Impossible Things Everyday – Cinderella in Clovis

Mar 10, 2012 | 2012 Articles, Arts & Entertainment, Theatre, Tom Sims

by Tom Sims

If you can make it to Clovis between March 15 and 24, there is a feast for the ears and eyes on 5th St. The heart-warming, life affirming Cinderella will take to the stage at the Mercedes Edwards Theater in Clovis.

Building on a long tradition of presenting an ancient story in drama and music, the brilliant team of Rodgers and Hammerstein first introduced their interpretation of Cinderella to the world in 1957 where Julie Andrews starred in a television production. Now, Julie L. Andrews is directing the Buchanan Drama Department in a presentation of the timeless story on March 15, 16,17, 22, 23 and 24 at the Mercedes Edwards Theater in Clovis.

Andrews says, “Using the original book and music, and working with costumes and music done by Buchanan students, Cinderella will bring classic Broadway magic to the audience. The exquisite sets and costumes will only serve to bring you further into the land of fairytales as you enjoy a magical evening for the whole family.”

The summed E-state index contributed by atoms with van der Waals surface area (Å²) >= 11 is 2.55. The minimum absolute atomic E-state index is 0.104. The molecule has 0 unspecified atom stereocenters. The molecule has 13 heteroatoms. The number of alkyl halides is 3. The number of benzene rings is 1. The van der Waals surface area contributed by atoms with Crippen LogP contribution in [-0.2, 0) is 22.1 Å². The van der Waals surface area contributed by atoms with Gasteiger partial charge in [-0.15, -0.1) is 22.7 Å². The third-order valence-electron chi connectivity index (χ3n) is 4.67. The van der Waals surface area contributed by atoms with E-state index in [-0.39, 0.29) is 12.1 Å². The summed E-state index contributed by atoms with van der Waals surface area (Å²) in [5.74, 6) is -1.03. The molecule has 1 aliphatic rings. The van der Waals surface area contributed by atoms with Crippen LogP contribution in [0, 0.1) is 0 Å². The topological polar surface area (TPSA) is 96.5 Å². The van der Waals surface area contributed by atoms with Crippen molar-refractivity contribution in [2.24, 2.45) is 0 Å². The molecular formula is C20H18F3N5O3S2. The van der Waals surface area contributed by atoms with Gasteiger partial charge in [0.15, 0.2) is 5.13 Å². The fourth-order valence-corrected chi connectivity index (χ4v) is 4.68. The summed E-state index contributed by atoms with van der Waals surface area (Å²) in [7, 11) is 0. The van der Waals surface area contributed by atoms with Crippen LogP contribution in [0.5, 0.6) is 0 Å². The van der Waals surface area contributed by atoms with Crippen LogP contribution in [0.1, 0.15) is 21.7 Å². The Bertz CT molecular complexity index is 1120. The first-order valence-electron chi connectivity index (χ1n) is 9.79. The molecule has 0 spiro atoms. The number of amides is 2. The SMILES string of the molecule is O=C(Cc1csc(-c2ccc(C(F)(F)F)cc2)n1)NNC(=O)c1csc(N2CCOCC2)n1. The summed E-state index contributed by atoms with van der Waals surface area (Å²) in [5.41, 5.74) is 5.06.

The Cinderella story has become a part of our cultural mythology and language. When some downtrodden, maligned, and unlikely soul emerges from obscurity to greatness, it is described as a “Cinderella story.” The world needs Cinderella as much as Cinderella needs the world.

Circulated through time as a folk tale, it was first published as a literary work by Charles Perrault in Histoires ou contes du temps passé in 1697. The roots of the story may date back to Greek antiquity. It took the collaboration of Oscar Hammerstein and Richard Rodgers to create the celebration that the Buchanan students will stage beginning March 15.